Why Trump's Narcissism Puts The Country At Risk
It may have seemed like a small thing to Donald Trump when he pushed the Montenegrin prime minister out of the way so that the focus would be back on him. The prime minister certainly acted like it wasn't a big deal. But that little shove was physical evidence of how Trump's narcissism puts the country at risk — and he doesn't endanger Americans only when he represents them at NATO summits. This man is America's highest ranking public servant, a man bidden to serve the American people in the most important, sensitive situations. And yet, time and time again, the nation witnesses evidence that Trump cares only about himself.
There's a fundamental principle of true and lasting success that it seems Trump has never understood, either in his business empire or now, in government. In order to get what you want, you can't just be acting for yourself. Acting responsibly for the benefit of society also benefits you. Trump and the people surrounding him in the viper pit that the White House has become have spent the first several months attempting to enact policy in the United States and abroad that pays no mind to enriching society. Instead, I think it aims mostly to make Trump and people like himself richer.
I would argue, though, that Trump himself isn't actually concerned with the policies that the people around him put forth. He doesn't have any ideology to speak of; he merely says the things that will get him the loudest favorable response and keep him in the spotlight. He responds well to flattery and poorly to criticism. What do his more recent rallies accomplish? Nothing, in terms of actually getting anything done. The rallies just stroke his ego and allow him to enjoy himself, while other people try to push through their reprehensible policies.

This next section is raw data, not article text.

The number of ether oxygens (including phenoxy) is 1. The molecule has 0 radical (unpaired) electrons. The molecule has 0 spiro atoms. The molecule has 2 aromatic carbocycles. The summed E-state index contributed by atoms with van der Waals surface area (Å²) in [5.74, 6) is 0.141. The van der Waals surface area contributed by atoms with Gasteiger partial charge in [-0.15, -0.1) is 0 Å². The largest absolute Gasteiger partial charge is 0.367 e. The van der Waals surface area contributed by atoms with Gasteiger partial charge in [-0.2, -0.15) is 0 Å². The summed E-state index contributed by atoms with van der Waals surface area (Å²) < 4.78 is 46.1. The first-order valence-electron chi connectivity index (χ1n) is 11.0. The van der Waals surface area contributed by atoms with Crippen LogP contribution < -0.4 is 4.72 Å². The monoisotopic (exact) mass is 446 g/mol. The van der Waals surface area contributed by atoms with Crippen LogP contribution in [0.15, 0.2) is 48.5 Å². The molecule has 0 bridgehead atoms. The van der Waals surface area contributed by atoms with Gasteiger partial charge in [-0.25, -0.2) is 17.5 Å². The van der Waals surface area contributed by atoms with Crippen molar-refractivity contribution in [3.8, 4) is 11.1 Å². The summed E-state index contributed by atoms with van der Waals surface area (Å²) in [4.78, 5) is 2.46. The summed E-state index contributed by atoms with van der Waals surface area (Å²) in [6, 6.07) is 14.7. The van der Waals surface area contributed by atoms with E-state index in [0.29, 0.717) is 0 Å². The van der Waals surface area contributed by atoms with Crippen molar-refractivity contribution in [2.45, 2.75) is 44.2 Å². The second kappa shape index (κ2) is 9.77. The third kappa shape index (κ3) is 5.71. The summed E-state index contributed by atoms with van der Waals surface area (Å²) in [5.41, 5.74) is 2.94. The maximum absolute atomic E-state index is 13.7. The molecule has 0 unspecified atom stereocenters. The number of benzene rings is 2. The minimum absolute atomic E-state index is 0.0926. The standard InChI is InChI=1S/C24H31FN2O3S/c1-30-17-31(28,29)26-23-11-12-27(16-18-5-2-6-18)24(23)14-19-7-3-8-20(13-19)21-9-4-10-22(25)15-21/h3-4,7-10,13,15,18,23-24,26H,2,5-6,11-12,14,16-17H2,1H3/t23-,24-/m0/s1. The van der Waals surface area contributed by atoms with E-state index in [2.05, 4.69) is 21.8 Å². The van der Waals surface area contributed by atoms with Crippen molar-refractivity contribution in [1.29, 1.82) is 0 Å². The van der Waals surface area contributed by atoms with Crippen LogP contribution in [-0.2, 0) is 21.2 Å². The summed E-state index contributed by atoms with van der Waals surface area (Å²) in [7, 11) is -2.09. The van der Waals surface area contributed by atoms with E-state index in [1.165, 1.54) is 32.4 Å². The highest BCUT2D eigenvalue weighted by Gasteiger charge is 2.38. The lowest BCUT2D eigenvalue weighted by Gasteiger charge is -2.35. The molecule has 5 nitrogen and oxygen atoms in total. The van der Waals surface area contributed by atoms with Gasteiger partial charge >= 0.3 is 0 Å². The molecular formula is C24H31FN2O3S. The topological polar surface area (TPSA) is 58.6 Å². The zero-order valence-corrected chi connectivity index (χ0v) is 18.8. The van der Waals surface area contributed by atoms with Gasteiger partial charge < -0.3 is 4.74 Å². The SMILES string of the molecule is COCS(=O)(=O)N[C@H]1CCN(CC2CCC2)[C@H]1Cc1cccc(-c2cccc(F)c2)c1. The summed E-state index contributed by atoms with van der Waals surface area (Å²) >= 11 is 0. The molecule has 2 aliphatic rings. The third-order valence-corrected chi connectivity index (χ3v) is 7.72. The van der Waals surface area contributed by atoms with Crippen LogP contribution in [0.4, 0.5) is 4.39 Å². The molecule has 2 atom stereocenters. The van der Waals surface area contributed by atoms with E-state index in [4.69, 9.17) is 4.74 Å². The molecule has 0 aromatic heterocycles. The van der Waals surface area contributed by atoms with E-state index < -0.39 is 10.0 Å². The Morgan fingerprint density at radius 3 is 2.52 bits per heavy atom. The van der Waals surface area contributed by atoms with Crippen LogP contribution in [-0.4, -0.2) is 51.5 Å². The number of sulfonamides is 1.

When it comes to domestic policy, this narcissism will likely direct Trump to go along with anyone willing to compliment him and ignore his disrespect for the laws and norms that govern the country. When it comes to foreign policy, things get dicier. Over and over, Trump has praised foreign dictators while at the same time sending confusing and damaging messages to America's greatest allies. After all, the dictators rule their countries like Trump could once rule his business — as a chief executive who doesn't need those annoying democratic mechanisms holding him back. Trump's actions as president don't exist in a vacuum; Trump's support of these dictators strengthens them, and it changes the way that America's allies must perceive America.
America's allies in Europe already see that Trump isn't looking out for their benefit, for the benefit of society, or for the betterment of the United States. The European leaders and allies abroad are not novices in this game of governing or foreign policy, and they can see that Trump is aligning himself with the wrong side. But what can they do? They play by the rules that Trump ignores. They can't sidestep him to invite someone else to the G7 summit. Trump is effectively America's mouthpiece in the world — and he's only using it to speak for himself.
It was fortunate that Trump chose to shove the Montenegrin prime minister instead of someone who might have been more easily offended. If he continues to throw his weight around like that in the realm of photo-ops and foreign policy decisions, it's likely that he'll soon run into someone who isn't quite so forgiving.